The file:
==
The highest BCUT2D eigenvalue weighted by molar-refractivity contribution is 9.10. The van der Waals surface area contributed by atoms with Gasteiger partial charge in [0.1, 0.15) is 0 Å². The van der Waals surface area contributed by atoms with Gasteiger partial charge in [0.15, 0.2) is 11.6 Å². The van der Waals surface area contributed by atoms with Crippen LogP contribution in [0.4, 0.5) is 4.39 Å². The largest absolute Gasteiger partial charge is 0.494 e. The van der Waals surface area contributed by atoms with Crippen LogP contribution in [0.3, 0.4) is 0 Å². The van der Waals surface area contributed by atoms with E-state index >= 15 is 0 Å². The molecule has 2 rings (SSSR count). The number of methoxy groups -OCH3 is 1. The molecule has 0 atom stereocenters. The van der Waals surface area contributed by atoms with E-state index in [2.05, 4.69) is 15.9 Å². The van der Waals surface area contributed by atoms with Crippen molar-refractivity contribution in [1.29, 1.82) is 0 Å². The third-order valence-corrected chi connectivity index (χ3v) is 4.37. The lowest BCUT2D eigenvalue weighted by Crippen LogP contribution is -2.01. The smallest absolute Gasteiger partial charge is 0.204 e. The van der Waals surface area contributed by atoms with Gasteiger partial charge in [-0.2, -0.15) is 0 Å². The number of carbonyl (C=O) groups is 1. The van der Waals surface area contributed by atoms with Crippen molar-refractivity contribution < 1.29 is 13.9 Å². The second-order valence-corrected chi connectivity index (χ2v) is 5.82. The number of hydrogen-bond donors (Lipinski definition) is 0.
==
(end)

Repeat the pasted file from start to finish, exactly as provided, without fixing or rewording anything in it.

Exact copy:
The highest BCUT2D eigenvalue weighted by molar-refractivity contribution is 9.10. The van der Waals surface area contributed by atoms with Gasteiger partial charge in [0.1, 0.15) is 0 Å². The van der Waals surface area contributed by atoms with Gasteiger partial charge in [0.15, 0.2) is 11.6 Å². The van der Waals surface area contributed by atoms with Crippen LogP contribution in [0.4, 0.5) is 4.39 Å². The largest absolute Gasteiger partial charge is 0.494 e. The van der Waals surface area contributed by atoms with Crippen LogP contribution in [0.3, 0.4) is 0 Å². The van der Waals surface area contributed by atoms with E-state index >= 15 is 0 Å². The molecule has 2 rings (SSSR count). The number of methoxy groups -OCH3 is 1. The molecule has 0 atom stereocenters. The van der Waals surface area contributed by atoms with E-state index in [2.05, 4.69) is 15.9 Å². The van der Waals surface area contributed by atoms with Crippen molar-refractivity contribution in [1.29, 1.82) is 0 Å². The third-order valence-corrected chi connectivity index (χ3v) is 4.37. The lowest BCUT2D eigenvalue weighted by Crippen LogP contribution is -2.01. The smallest absolute Gasteiger partial charge is 0.204 e. The van der Waals surface area contributed by atoms with Gasteiger partial charge in [-0.2, -0.15) is 0 Å². The number of carbonyl (C=O) groups is 1. The van der Waals surface area contributed by atoms with Crippen molar-refractivity contribution < 1.29 is 13.9 Å². The second-order valence-corrected chi connectivity index (χ2v) is 5.82. The number of hydrogen-bond donors (Lipinski definition) is 0.